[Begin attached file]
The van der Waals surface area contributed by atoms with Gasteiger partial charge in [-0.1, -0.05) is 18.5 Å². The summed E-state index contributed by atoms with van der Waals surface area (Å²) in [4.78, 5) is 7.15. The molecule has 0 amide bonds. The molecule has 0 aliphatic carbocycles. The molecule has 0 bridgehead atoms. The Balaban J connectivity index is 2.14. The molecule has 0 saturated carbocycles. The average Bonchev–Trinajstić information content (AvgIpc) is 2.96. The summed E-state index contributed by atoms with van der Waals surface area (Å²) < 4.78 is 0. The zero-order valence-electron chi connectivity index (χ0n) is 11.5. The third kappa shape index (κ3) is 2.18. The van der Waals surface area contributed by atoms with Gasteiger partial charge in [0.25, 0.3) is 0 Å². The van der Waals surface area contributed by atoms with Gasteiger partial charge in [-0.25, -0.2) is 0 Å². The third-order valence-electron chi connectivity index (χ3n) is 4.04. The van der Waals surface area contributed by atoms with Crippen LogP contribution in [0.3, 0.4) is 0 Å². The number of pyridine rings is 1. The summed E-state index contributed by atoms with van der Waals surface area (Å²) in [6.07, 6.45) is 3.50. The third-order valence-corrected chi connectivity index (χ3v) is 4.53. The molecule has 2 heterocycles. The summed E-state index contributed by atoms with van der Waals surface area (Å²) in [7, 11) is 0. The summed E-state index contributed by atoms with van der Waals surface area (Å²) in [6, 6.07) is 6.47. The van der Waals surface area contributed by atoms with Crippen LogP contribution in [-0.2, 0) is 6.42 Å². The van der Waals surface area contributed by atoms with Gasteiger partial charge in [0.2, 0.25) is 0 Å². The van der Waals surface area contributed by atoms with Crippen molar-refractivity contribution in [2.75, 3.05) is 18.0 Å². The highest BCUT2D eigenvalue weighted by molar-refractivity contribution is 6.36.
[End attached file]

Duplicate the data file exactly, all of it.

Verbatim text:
The van der Waals surface area contributed by atoms with Gasteiger partial charge in [-0.1, -0.05) is 18.5 Å². The summed E-state index contributed by atoms with van der Waals surface area (Å²) in [4.78, 5) is 7.15. The molecule has 0 amide bonds. The molecule has 0 aliphatic carbocycles. The molecule has 0 bridgehead atoms. The Balaban J connectivity index is 2.14. The molecule has 0 saturated carbocycles. The average Bonchev–Trinajstić information content (AvgIpc) is 2.96. The summed E-state index contributed by atoms with van der Waals surface area (Å²) < 4.78 is 0. The zero-order valence-electron chi connectivity index (χ0n) is 11.5. The third kappa shape index (κ3) is 2.18. The van der Waals surface area contributed by atoms with Gasteiger partial charge in [0.25, 0.3) is 0 Å². The van der Waals surface area contributed by atoms with Gasteiger partial charge in [-0.25, -0.2) is 0 Å². The third-order valence-electron chi connectivity index (χ3n) is 4.04. The van der Waals surface area contributed by atoms with Crippen LogP contribution in [0.3, 0.4) is 0 Å². The number of pyridine rings is 1. The summed E-state index contributed by atoms with van der Waals surface area (Å²) in [6.07, 6.45) is 3.50. The third-order valence-corrected chi connectivity index (χ3v) is 4.53. The molecule has 2 heterocycles. The summed E-state index contributed by atoms with van der Waals surface area (Å²) in [7, 11) is 0. The summed E-state index contributed by atoms with van der Waals surface area (Å²) in [6, 6.07) is 6.47. The van der Waals surface area contributed by atoms with Crippen LogP contribution in [-0.2, 0) is 6.42 Å². The van der Waals surface area contributed by atoms with Gasteiger partial charge in [0.2, 0.25) is 0 Å². The van der Waals surface area contributed by atoms with Crippen molar-refractivity contribution in [2.75, 3.05) is 18.0 Å². The highest BCUT2D eigenvalue weighted by molar-refractivity contribution is 6.36.